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The Philippines has a looming energy crisis. The Malampaya gas field, currently supplying 20% of Luzon’s electricity requirements, is expected to be commercially depleted by 2027 despite President Ferdinand “Bongbong” R. Marcos, Jr.’s efforts to boost its production amidst a new 15-year contract.

Formidable electricity production challenges such as an increasing demand due to an ever-increasing population require the Philippines and the Department of Energy (DoE) to find new sources of energy that will not only fill the void that Malampaya will leave but also be sustainable for the environment.

According to the International Trade Association, the Philippine Energy Mix as of 2022 is made up of coal (31%), natural gas (4.2%), renewable energy (32.7%), and oil-based solutions (32.2%). Meanwhile, the DoE’s Philippine Energy Plan 2020-2040 predicts that 50% of the country’s energy will be renewable, 26.6% natural gas, 23.1% coal, and the rest for oil-based and biomass sources in the next two decades.

The noticeable increase in power supply generated from renewable energy and natural gases is expected to reduce greenhouse gas emissions by 35% or around 119 million tons of carbon equivalent by 2040.

This only highlights the role of natural gas as a “bridge” fuel in a transitional energy system towards a low-carbon economy.

“Natural gas, therefore, is seen as a suitable transition fuel by which the private sector investments in this technology will be facilitated as a way to enable the viability of large renewable energy capacity additions and ensure the reliability and security of the power system,” the DoE said.

However, the country’s only source of indigenous natural gas, the Malampaya gas field, is slowing down production while several Gas Sales Purchase Agreements (GSPAs) have likewise started expiring in 2022.

“Although the current supply can go as far as 2027, the volume may not be enough to supply the requirements of the existing natural gas-fired power plants as well as to support future expansion of natural gas application,” the DoE states on their Natural Gas Development Plan.

To address this dilemma, the DoE has pipelined six liquefied natural gas (LNG) Terminal Projects estimated at P69.23 billion. These projects started operation in 2022 and will end in 2025. The terminals are projected to ensure the continuous operations of power plants supplied by Malampaya and bring about energy security.

In relation to this, the energy department greenlit the construction of a $67-million LNG terminal project in Mariveles, Bataan in January last year. The new terminal has the capacity to import 200,000 to 400,000 tons of LNG annually and is expected to be operational during the first semester of this year.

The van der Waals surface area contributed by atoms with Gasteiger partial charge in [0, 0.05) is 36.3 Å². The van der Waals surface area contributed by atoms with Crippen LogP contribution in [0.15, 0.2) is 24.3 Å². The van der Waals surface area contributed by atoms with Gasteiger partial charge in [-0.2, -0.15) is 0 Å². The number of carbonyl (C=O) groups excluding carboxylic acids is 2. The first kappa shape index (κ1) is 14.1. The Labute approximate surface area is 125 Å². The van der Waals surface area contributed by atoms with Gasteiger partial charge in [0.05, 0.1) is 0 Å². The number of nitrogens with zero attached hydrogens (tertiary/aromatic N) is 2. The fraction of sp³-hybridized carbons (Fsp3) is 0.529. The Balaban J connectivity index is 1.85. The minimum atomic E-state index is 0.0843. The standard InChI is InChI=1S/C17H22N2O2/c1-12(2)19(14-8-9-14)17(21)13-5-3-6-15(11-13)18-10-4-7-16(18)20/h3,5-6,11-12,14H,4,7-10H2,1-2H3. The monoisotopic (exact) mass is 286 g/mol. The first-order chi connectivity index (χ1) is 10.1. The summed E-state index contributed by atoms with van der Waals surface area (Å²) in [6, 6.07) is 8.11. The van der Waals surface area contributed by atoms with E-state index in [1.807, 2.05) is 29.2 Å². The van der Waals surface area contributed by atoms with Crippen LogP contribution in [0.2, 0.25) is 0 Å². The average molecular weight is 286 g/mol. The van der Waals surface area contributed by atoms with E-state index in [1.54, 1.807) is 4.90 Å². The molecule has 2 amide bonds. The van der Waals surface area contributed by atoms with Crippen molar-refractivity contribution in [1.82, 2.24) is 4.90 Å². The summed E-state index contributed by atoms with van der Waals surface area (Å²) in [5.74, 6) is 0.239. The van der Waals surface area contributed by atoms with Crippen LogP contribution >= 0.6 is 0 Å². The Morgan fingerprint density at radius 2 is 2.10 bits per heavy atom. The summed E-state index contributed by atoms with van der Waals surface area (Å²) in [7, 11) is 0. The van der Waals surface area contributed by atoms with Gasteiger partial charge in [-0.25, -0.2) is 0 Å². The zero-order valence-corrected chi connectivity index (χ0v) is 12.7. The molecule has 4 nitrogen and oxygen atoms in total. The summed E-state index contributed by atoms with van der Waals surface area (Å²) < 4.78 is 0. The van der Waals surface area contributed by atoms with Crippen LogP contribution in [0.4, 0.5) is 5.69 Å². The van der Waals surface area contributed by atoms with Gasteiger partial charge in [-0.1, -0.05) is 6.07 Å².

Similarly, three of the country’s top energy firms also partnered to form a large-scale integrated LNG facility in a deal valued at $3.3 billion recently. AboitizPower, Meralco, and San Miguel Corp. agreed to invest in the 1,278-megawatt (MW) Ilijan power plant and a new 1,320-MW facility set to start operating by the end of the year.

Aside from these developments, the House of Representatives also approved a measure outlining the development path of the downstream natural gas industry in August 2023. House Bill (HB) No. 8456 or the Philippine Downstream Natural Gas Industry Development seeks to promote natural gas as an energy fuel, position the Philippines as an LNG trading and transshipment hub within the Asia-Pacific region, and promote and speed up the exploration and development of indigenous natural gas resources and facilities.

Additionally, the bill incorporated provisions encouraging stakeholders to invest in LNG. Under the proposed law, the sale of natural gas will be subject to a zero percent VAT.

Converting facilities from oil and coal to gas will also be deemed as eligible capital expenditures under Section 294 (C) of the National Internal Revenue Code. Furthermore, local purchases of goods, property, and services needed for LNG terminals, downstream natural gas transmission, and other distribution systems will be entitled to zero-rated VAT as well.

LNG presents a promising solution to address the looming Philippine energy crisis while simultaneously reducing greenhouse gas emissions. Despite the lack of local sources, the versatility, abundance, and relatively low environmental impact of natural gas make it a compelling and more sustainable “bridge” fuel.

With advancements in technology and infrastructure, LNG is poised to play a significant role in the transition to a more sustainable Philippines. — Jomarc Angelo M. Corpuz